Anastamoses between internal and external carotid arteries
Multiple, highly-variable anastamoses exist between the internal and external carotid arteries. These anastamoses may not be evident on non-invasive imaging or even catheter angiography, and may only be demonstrable with elevated intra-arterial pressures or high-flow states. ICA-ECA collaterals may enlarge following occlusion of the ICA and have been implicated in the development of dural AV fistulas.
A non-exhaustive list of sites include:
- Ophthalmic artery (ICA) – middle meningeal artery (ECA)
- The ophthalmic artery most commonly arises from the supraclinoid (C6) segment of the ICA but may arise from the middle meningeal artery or middle cerebral artery
- Ophthalmic artery may have collaterals with the middle mengingeal artery or with the deep temporal artery or infraorbital artery (from the maxillary artery)
- Cavernous sinus
- Ethmoidal sinuses
- Dorsal nasal artery (ICA) – nasal branches of the facial artery (ECA)
- Dorsal nasal artery is branch of the ophthalmic artery
- Recognition is important in epistaxis embolization
Collateral pathways are also present between the occipital artery (from the ECA) and muscular branches of the vertebral arteries around the C1 and C2 vertebrae.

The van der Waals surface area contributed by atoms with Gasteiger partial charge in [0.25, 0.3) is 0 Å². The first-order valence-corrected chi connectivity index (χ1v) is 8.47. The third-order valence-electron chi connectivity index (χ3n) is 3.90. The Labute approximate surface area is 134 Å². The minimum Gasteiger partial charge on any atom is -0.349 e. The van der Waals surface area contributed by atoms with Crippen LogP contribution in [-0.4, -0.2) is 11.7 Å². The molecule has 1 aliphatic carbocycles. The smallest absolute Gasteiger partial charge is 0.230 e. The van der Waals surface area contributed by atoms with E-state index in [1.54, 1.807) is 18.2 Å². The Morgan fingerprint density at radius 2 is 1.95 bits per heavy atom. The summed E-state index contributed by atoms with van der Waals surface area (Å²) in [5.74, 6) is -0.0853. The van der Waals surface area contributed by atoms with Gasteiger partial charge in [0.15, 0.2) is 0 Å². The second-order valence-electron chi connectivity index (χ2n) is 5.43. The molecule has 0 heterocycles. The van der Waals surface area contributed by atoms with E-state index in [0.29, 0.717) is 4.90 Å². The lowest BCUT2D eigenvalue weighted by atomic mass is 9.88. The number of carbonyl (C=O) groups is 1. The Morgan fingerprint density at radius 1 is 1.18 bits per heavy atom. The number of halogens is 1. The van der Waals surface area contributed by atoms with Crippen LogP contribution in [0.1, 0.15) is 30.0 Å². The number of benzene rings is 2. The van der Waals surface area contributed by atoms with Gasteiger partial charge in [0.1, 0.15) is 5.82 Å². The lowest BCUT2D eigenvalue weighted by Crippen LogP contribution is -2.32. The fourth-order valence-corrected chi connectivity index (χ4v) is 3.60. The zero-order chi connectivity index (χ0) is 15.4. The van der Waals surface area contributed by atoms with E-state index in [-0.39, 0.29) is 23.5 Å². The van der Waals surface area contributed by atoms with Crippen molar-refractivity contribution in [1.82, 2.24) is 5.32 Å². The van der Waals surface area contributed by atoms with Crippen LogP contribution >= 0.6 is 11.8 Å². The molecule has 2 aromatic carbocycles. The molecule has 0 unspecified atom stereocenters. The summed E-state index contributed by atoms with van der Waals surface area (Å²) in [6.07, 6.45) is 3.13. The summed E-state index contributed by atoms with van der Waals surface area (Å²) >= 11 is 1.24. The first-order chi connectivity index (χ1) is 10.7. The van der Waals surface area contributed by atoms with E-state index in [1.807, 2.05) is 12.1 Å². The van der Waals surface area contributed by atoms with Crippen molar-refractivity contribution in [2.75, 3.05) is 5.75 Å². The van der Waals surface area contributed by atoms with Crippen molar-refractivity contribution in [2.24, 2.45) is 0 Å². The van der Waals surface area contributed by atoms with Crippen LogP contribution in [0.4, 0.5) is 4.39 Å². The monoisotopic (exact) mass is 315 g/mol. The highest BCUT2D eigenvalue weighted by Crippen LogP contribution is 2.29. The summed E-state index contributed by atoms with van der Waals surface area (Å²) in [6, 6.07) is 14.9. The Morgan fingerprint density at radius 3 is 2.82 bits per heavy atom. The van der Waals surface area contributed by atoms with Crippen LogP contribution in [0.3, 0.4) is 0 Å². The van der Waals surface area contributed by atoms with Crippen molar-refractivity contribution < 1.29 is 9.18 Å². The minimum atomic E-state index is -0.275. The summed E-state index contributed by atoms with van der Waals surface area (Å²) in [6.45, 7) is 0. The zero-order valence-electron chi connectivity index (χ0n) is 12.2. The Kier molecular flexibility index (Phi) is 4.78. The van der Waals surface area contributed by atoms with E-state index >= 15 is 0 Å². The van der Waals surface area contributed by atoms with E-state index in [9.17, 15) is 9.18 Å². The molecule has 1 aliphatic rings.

- Dangerous Extracranial–Intracranial Anastomoses and Supply to the Cranial Nerves: Vessels the Neurointerventionalist Needs to Know S. Geibprasert, S. Pongpech, D. Armstrong, T. Krings American Journal of Neuroradiology Sep 2009, 30 (8) 1459-1468; DOI: 10.3174/ajnr.A1500
- Mokin M., Siddiqui A.H. (2016) ICA–ECA Collaterals. In: Saba L., Raz E. (eds) Neurovascular Imaging. Springer, New York, NY. https://doi-org.ezproxy.library.uq.edu.au/10.1007/978-1-4614-9029-6_1
- Geibprasert, Pongpech, Armstrong, Krings; Dangerous Extracranial–Intracranial Anastomoses and Supply to the Cranial Nerves: Vessels the Neurointerventionalist Needs to Know; AJNR Am J Neuroradiol 30:1459–68; (2009)